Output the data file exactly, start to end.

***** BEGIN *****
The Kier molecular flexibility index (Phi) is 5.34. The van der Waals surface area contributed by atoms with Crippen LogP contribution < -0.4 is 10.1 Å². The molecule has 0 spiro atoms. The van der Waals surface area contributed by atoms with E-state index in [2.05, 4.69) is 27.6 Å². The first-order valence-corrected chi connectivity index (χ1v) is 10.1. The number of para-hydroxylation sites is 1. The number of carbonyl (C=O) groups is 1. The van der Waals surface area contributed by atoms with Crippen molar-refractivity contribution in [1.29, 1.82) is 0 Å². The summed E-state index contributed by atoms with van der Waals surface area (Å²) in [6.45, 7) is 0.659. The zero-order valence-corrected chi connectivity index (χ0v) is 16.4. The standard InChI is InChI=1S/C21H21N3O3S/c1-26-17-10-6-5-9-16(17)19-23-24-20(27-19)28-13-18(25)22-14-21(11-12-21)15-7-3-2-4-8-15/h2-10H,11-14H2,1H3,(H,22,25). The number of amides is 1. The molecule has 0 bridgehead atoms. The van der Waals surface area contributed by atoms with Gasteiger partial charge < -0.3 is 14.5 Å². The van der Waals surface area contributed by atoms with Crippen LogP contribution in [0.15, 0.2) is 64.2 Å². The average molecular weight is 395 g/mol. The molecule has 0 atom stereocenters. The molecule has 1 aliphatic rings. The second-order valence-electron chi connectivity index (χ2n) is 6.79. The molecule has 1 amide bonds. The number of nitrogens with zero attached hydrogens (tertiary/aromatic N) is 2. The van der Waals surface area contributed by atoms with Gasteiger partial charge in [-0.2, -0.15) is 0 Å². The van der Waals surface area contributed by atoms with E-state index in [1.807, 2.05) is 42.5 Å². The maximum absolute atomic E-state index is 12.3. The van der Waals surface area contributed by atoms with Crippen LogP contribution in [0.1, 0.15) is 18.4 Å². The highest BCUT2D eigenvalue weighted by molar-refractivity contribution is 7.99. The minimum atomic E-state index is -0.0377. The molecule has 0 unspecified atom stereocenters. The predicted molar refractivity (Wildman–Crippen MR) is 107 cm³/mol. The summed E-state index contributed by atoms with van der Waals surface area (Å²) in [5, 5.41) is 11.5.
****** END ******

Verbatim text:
The Kier molecular flexibility index (Phi) is 5.34. The van der Waals surface area contributed by atoms with Crippen LogP contribution < -0.4 is 10.1 Å². The molecule has 0 spiro atoms. The van der Waals surface area contributed by atoms with E-state index in [2.05, 4.69) is 27.6 Å². The first-order valence-corrected chi connectivity index (χ1v) is 10.1. The number of para-hydroxylation sites is 1. The number of carbonyl (C=O) groups is 1. The van der Waals surface area contributed by atoms with Crippen molar-refractivity contribution in [1.29, 1.82) is 0 Å². The summed E-state index contributed by atoms with van der Waals surface area (Å²) in [6.45, 7) is 0.659. The zero-order valence-corrected chi connectivity index (χ0v) is 16.4. The standard InChI is InChI=1S/C21H21N3O3S/c1-26-17-10-6-5-9-16(17)19-23-24-20(27-19)28-13-18(25)22-14-21(11-12-21)15-7-3-2-4-8-15/h2-10H,11-14H2,1H3,(H,22,25). The number of amides is 1. The molecule has 0 bridgehead atoms. The van der Waals surface area contributed by atoms with Gasteiger partial charge < -0.3 is 14.5 Å². The van der Waals surface area contributed by atoms with Crippen LogP contribution in [0.15, 0.2) is 64.2 Å². The average molecular weight is 395 g/mol. The molecule has 0 atom stereocenters. The molecule has 1 aliphatic rings. The second-order valence-electron chi connectivity index (χ2n) is 6.79. The molecule has 1 amide bonds. The number of nitrogens with zero attached hydrogens (tertiary/aromatic N) is 2. The van der Waals surface area contributed by atoms with Gasteiger partial charge in [-0.2, -0.15) is 0 Å². The van der Waals surface area contributed by atoms with E-state index in [1.807, 2.05) is 42.5 Å². The maximum absolute atomic E-state index is 12.3. The van der Waals surface area contributed by atoms with Crippen LogP contribution in [0.1, 0.15) is 18.4 Å². The highest BCUT2D eigenvalue weighted by molar-refractivity contribution is 7.99. The minimum atomic E-state index is -0.0377. The molecule has 0 unspecified atom stereocenters. The predicted molar refractivity (Wildman–Crippen MR) is 107 cm³/mol. The summed E-state index contributed by atoms with van der Waals surface area (Å²) in [5, 5.41) is 11.5.